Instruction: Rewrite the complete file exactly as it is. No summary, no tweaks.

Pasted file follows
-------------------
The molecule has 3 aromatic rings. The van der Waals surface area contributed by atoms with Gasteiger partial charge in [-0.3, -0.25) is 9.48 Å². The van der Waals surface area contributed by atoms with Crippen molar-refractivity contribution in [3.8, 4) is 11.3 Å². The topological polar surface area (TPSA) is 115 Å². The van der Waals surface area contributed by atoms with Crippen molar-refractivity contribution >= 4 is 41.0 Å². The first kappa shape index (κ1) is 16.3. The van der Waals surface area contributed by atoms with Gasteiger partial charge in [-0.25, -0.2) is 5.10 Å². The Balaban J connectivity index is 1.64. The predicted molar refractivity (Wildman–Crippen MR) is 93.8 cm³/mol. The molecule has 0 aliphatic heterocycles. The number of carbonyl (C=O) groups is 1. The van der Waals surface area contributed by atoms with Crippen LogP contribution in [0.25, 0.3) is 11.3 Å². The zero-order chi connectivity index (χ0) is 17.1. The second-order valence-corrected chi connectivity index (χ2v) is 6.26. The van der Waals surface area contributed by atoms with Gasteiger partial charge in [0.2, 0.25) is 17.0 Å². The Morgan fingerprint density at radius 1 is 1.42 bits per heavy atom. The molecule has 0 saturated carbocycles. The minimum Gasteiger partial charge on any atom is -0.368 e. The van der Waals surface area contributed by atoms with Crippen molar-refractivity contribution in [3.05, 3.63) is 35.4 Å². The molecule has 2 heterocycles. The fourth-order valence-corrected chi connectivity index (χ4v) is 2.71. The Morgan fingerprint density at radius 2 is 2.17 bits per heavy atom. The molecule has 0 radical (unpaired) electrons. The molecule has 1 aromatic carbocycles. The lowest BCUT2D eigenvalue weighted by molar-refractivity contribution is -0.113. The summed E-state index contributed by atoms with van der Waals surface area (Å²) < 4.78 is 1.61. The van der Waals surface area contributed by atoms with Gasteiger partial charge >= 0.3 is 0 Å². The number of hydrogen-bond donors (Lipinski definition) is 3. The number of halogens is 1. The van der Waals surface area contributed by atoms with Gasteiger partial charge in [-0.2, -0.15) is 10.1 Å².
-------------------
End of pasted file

The molecule has 3 aromatic rings. The van der Waals surface area contributed by atoms with Gasteiger partial charge in [-0.3, -0.25) is 9.48 Å². The van der Waals surface area contributed by atoms with Crippen molar-refractivity contribution in [3.8, 4) is 11.3 Å². The topological polar surface area (TPSA) is 115 Å². The van der Waals surface area contributed by atoms with Crippen molar-refractivity contribution >= 4 is 41.0 Å². The first kappa shape index (κ1) is 16.3. The van der Waals surface area contributed by atoms with Gasteiger partial charge in [-0.25, -0.2) is 5.10 Å². The Balaban J connectivity index is 1.64. The predicted molar refractivity (Wildman–Crippen MR) is 93.8 cm³/mol. The molecule has 0 aliphatic heterocycles. The number of carbonyl (C=O) groups is 1. The van der Waals surface area contributed by atoms with Crippen LogP contribution in [0.25, 0.3) is 11.3 Å². The zero-order chi connectivity index (χ0) is 17.1. The second-order valence-corrected chi connectivity index (χ2v) is 6.26. The van der Waals surface area contributed by atoms with Gasteiger partial charge in [0.2, 0.25) is 17.0 Å². The Morgan fingerprint density at radius 1 is 1.42 bits per heavy atom. The molecule has 0 saturated carbocycles. The minimum Gasteiger partial charge on any atom is -0.368 e. The van der Waals surface area contributed by atoms with Crippen molar-refractivity contribution in [3.05, 3.63) is 35.4 Å². The molecule has 2 heterocycles. The fourth-order valence-corrected chi connectivity index (χ4v) is 2.71. The Morgan fingerprint density at radius 2 is 2.17 bits per heavy atom. The molecule has 0 radical (unpaired) electrons. The molecule has 1 aromatic carbocycles. The lowest BCUT2D eigenvalue weighted by molar-refractivity contribution is -0.113. The summed E-state index contributed by atoms with van der Waals surface area (Å²) < 4.78 is 1.61. The van der Waals surface area contributed by atoms with Gasteiger partial charge >= 0.3 is 0 Å². The number of hydrogen-bond donors (Lipinski definition) is 3. The number of halogens is 1. The van der Waals surface area contributed by atoms with Gasteiger partial charge in [-0.2, -0.15) is 10.1 Å².